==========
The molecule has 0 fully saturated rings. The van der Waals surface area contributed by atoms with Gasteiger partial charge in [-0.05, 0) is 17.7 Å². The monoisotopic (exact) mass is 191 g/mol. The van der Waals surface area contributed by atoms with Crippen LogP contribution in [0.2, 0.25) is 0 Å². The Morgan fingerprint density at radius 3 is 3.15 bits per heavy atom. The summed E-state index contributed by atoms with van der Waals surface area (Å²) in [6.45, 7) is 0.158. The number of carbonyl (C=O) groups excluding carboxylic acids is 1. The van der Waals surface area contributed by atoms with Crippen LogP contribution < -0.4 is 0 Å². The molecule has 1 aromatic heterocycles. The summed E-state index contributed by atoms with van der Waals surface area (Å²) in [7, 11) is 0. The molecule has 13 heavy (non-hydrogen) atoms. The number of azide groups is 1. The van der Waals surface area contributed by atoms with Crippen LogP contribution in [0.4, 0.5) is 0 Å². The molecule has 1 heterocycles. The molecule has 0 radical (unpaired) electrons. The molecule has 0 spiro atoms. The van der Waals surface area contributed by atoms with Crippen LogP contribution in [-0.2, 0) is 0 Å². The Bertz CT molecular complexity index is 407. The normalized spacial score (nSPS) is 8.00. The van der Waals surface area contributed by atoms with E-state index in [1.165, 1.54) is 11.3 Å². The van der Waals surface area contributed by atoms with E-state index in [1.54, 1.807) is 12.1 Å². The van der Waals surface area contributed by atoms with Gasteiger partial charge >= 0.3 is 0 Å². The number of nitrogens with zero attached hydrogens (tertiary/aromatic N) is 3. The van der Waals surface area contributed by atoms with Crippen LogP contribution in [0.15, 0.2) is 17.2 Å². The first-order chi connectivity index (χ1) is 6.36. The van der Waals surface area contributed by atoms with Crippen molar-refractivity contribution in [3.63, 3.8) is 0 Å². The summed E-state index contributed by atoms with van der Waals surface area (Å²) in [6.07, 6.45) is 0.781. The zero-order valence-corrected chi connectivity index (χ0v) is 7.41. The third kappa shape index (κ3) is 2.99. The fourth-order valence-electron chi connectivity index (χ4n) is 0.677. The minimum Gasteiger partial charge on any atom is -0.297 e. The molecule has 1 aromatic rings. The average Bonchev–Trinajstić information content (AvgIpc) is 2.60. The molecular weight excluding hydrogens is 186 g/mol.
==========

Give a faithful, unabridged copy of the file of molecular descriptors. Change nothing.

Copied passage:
The molecule has 0 fully saturated rings. The van der Waals surface area contributed by atoms with Gasteiger partial charge in [-0.05, 0) is 17.7 Å². The monoisotopic (exact) mass is 191 g/mol. The van der Waals surface area contributed by atoms with Crippen LogP contribution in [0.2, 0.25) is 0 Å². The Morgan fingerprint density at radius 3 is 3.15 bits per heavy atom. The summed E-state index contributed by atoms with van der Waals surface area (Å²) in [6.45, 7) is 0.158. The number of carbonyl (C=O) groups excluding carboxylic acids is 1. The van der Waals surface area contributed by atoms with Crippen LogP contribution < -0.4 is 0 Å². The molecule has 1 aromatic heterocycles. The summed E-state index contributed by atoms with van der Waals surface area (Å²) in [7, 11) is 0. The molecule has 13 heavy (non-hydrogen) atoms. The number of azide groups is 1. The van der Waals surface area contributed by atoms with Crippen LogP contribution in [0.4, 0.5) is 0 Å². The molecule has 1 heterocycles. The molecule has 0 radical (unpaired) electrons. The molecule has 0 spiro atoms. The van der Waals surface area contributed by atoms with Crippen LogP contribution in [-0.2, 0) is 0 Å². The Bertz CT molecular complexity index is 407. The normalized spacial score (nSPS) is 8.00. The van der Waals surface area contributed by atoms with E-state index in [1.165, 1.54) is 11.3 Å². The van der Waals surface area contributed by atoms with E-state index in [1.54, 1.807) is 12.1 Å². The van der Waals surface area contributed by atoms with Gasteiger partial charge >= 0.3 is 0 Å². The number of nitrogens with zero attached hydrogens (tertiary/aromatic N) is 3. The van der Waals surface area contributed by atoms with Crippen LogP contribution in [0.15, 0.2) is 17.2 Å². The first-order chi connectivity index (χ1) is 6.36. The van der Waals surface area contributed by atoms with Crippen molar-refractivity contribution in [3.63, 3.8) is 0 Å². The summed E-state index contributed by atoms with van der Waals surface area (Å²) in [6.07, 6.45) is 0.781. The zero-order valence-corrected chi connectivity index (χ0v) is 7.41. The third kappa shape index (κ3) is 2.99. The fourth-order valence-electron chi connectivity index (χ4n) is 0.677. The minimum Gasteiger partial charge on any atom is -0.297 e. The molecule has 1 aromatic rings. The average Bonchev–Trinajstić information content (AvgIpc) is 2.60. The molecular weight excluding hydrogens is 186 g/mol.